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Re: You won't get to the Promised Land by investing in stocks

Post by IPer » Thu Oct 01, 2015 5:26 am

Just another way for the talking heads to introduce fear to the sheeple so they can fleece them and keep them
from their goals!

Really! I had a friend who said why save anything because the market is rigged, perfect example.
Why invest anything, you can never become a Billionaire that way. Why go to work, you can never
make a Billion, etc. etc, etc. Freaking hogwash!

...look I know the article doesn't say to not invest and says be reasonable about ones goals and so forth but
most folk don't actually read these articles, just the headings, and then they "know it" already, I know, I studied
the market blurbs for 2 years (yep, still kept investing in spite of 'em!), it is as if they are designed to cause
derision ...
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Re: You won't get to the Promised Land by investing in stocks

Post by Rodc » Thu Oct 01, 2015 6:03 am

Did not read the article, but would say that a big part of success for most of us with more modest goals is still living below our means, which means having means that are sufficient to live below. Such means will most often come from income and perhaps some inheritance.

So income (primarily) and inheritance (secondarily, often missing) are the foundation, not the stock market.
We live a world with knowledge of the future markets has less than one significant figure. And people will still and always demand answers to three significant digits.

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Re: You won't get to the Promised Land by investing in stocks

Post by Toons » Thu Oct 01, 2015 6:15 am

I retired with the "help"from the magic of compounding via investing in the American Economy(mutual funds)
"Today",my needs are met.
I arrived in my Promised Land years ago :happy
"One does not accumulate but eliminate. It is not daily increase but daily decrease. The height of cultivation always runs to simplicity" –Bruce Lee

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Re: You won't get to the Promised Land by investing in stocks

Post by IPer » Thu Oct 01, 2015 6:20 am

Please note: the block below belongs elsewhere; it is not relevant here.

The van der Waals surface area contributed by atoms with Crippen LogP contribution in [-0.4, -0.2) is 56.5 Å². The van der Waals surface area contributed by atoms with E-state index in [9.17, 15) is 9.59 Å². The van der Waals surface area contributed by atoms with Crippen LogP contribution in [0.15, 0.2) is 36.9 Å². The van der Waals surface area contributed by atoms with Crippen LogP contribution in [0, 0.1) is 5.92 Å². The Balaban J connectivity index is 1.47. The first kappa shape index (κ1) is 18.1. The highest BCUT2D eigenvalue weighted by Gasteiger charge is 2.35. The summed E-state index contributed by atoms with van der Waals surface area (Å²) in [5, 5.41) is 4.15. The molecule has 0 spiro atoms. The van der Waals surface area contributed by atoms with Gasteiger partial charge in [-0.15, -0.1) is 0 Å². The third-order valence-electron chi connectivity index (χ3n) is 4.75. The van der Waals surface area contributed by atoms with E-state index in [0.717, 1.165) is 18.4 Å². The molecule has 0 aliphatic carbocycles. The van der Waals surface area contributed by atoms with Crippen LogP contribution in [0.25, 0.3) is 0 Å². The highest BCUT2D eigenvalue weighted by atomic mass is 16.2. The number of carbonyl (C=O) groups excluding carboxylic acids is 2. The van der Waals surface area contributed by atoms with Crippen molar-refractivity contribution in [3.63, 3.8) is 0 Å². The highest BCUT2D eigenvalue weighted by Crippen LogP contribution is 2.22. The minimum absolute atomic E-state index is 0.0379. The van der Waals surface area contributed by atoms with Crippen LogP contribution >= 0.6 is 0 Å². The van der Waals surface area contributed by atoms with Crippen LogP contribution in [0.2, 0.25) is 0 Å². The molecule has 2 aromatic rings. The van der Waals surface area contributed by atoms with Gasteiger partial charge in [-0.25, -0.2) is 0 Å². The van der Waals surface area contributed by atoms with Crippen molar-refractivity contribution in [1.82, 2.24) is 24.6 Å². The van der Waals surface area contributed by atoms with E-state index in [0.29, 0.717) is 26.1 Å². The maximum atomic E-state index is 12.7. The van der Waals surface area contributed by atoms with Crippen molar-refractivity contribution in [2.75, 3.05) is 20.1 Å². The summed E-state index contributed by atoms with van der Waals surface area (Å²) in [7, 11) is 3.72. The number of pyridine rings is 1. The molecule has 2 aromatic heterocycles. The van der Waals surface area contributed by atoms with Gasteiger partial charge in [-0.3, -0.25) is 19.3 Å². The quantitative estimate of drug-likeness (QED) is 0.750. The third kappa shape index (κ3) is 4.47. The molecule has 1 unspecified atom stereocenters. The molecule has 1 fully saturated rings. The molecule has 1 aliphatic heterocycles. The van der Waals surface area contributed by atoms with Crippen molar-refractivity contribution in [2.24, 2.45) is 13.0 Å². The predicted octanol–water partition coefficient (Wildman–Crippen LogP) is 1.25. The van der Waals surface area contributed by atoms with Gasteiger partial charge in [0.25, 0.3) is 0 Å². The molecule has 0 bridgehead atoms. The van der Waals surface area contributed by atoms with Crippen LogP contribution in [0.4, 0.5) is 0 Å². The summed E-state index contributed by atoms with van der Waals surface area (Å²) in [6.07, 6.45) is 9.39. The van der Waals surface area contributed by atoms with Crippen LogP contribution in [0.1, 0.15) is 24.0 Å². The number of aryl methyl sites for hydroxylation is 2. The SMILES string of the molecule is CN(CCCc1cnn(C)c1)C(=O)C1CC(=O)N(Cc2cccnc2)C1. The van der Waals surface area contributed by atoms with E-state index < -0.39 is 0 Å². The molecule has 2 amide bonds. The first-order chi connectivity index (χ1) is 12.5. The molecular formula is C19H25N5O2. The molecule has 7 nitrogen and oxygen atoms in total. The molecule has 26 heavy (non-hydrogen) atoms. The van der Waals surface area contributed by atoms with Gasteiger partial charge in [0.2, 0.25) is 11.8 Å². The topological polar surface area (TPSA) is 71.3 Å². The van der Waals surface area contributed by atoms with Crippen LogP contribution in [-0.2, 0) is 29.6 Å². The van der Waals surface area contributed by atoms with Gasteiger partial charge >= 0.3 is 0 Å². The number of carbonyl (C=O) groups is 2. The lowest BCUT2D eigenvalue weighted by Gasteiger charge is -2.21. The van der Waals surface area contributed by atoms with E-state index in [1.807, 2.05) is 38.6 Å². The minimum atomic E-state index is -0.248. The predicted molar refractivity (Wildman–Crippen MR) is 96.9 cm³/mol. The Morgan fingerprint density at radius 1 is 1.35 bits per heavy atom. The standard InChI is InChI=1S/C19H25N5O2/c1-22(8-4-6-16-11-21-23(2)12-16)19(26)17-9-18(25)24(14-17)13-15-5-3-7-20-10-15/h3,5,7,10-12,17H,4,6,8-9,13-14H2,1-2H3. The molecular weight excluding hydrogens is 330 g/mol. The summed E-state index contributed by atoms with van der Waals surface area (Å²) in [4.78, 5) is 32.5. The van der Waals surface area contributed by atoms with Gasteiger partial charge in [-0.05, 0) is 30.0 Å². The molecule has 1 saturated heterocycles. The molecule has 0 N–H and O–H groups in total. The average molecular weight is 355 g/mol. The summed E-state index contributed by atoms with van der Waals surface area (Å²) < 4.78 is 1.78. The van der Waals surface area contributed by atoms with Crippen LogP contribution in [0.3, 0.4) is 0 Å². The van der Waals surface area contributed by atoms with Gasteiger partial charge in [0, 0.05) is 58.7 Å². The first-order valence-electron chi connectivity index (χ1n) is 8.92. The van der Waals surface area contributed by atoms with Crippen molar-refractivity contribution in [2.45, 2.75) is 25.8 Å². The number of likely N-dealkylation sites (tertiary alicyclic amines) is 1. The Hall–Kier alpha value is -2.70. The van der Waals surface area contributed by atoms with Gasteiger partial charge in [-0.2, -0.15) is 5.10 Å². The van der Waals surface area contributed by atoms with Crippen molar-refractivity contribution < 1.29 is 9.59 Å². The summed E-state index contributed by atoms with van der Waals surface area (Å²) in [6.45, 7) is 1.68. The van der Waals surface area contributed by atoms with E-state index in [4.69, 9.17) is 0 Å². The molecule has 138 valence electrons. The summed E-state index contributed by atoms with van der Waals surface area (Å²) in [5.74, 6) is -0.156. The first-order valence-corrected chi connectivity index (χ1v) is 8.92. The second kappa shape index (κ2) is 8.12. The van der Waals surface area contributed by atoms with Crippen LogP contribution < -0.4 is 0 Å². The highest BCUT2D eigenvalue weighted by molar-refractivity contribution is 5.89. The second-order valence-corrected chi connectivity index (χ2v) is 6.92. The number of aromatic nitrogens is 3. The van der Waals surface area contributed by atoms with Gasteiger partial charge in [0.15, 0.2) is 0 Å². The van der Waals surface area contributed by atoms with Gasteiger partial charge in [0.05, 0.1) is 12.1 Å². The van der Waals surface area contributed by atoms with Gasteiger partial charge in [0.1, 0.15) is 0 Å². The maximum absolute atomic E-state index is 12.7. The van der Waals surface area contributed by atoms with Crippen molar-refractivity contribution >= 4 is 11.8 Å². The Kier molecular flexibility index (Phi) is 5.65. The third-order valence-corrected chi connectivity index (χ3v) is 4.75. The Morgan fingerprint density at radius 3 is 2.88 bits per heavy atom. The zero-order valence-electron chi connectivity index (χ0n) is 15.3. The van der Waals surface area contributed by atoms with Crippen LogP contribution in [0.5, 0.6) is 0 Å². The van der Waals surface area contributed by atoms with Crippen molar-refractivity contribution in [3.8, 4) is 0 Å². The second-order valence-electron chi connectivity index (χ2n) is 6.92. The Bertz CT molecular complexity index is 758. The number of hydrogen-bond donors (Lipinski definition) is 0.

Toons wrote:I retired with the "help"from the magic of compounding via investing in the American Economy(mutual funds)
"Today",my needs are met.
I arrived in my Promised Land years ago :happy
+1 w00t!
Read the Wiki Wiki !

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Re: You won't get to the Promised Land by investing in stocks

Post by Browser » Thu Oct 01, 2015 6:34 am

The main point is this: with few exceptions, people don't become wealthy, financially comfortable, free from money worries, have "enough", or whatever your definition of financial success might be, because they passively invested in stocks. I know many people who are financially successful who invest in stocks, but I don't know anyone who became financially successful because they invested in the stock market. They would have been financially successful without ever putting a dime into stocks. These folks invest in the stock market because they can, and not because they must.

And here's the explanation. Whatever knowledge and skill you think that you possess for passively investing your surplus income into stocks pales in comparison to the impact of knowledge and skills in other arenas. You can play around the fringes of investing by controlling costs, fiddling with various asset allocation strategies, and avoiding stupid mistakes and you might squeeze an extra percent or two or three out of your returns over time, but that won't make the difference between being financially "successful" or "unsuccessful". Fundamentally, whether you actually make a lot of money by investing in stocks is otherwise completely out of your control. It depends entirely on what the stock market does during your short 20-40 year rendezvous with it, and all your investing knowledge, skills, and abilities mean relatively little within that context. You're not going to get the well-published long term returns from the stock market; you're going to get the returns that Mr. Market dishes up during the particular slice when you are dancing with him. How you "invest" your surplus income is not what will determine your fate; it is the extent and degree to which you are able to generate surplus income in the first place.